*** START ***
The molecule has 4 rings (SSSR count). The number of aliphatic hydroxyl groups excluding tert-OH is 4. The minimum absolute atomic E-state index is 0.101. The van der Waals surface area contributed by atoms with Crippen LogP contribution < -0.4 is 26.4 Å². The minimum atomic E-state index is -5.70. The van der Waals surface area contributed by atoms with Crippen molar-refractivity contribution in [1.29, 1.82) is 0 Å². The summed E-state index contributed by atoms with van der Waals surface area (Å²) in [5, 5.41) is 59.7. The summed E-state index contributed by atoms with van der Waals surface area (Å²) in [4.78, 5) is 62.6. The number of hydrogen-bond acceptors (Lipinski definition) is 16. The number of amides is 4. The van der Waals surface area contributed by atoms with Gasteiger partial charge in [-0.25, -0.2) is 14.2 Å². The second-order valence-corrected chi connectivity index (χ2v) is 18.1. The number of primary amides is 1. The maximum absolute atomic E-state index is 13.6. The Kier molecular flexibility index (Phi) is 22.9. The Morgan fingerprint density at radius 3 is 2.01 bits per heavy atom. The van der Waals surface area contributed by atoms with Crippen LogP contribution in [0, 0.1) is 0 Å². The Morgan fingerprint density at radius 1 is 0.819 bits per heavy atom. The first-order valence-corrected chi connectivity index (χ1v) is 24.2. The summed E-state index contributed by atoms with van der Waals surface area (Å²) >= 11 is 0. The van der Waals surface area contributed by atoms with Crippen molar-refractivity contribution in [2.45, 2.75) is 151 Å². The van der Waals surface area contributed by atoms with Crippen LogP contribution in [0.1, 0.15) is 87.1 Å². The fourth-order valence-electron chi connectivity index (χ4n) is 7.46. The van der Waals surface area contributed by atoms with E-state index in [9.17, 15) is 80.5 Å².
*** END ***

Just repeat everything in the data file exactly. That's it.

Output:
The molecule has 4 rings (SSSR count). The number of aliphatic hydroxyl groups excluding tert-OH is 4. The minimum absolute atomic E-state index is 0.101. The van der Waals surface area contributed by atoms with Crippen LogP contribution < -0.4 is 26.4 Å². The minimum atomic E-state index is -5.70. The van der Waals surface area contributed by atoms with Crippen molar-refractivity contribution in [1.29, 1.82) is 0 Å². The summed E-state index contributed by atoms with van der Waals surface area (Å²) in [5, 5.41) is 59.7. The summed E-state index contributed by atoms with van der Waals surface area (Å²) in [4.78, 5) is 62.6. The number of hydrogen-bond acceptors (Lipinski definition) is 16. The number of amides is 4. The van der Waals surface area contributed by atoms with Gasteiger partial charge in [-0.25, -0.2) is 14.2 Å². The second-order valence-corrected chi connectivity index (χ2v) is 18.1. The number of primary amides is 1. The maximum absolute atomic E-state index is 13.6. The Kier molecular flexibility index (Phi) is 22.9. The Morgan fingerprint density at radius 3 is 2.01 bits per heavy atom. The van der Waals surface area contributed by atoms with Crippen LogP contribution in [0, 0.1) is 0 Å². The Morgan fingerprint density at radius 1 is 0.819 bits per heavy atom. The first-order valence-corrected chi connectivity index (χ1v) is 24.2. The summed E-state index contributed by atoms with van der Waals surface area (Å²) >= 11 is 0. The van der Waals surface area contributed by atoms with Crippen molar-refractivity contribution in [2.45, 2.75) is 151 Å². The van der Waals surface area contributed by atoms with Crippen LogP contribution in [0.1, 0.15) is 87.1 Å². The fourth-order valence-electron chi connectivity index (χ4n) is 7.46. The van der Waals surface area contributed by atoms with E-state index in [9.17, 15) is 80.5 Å².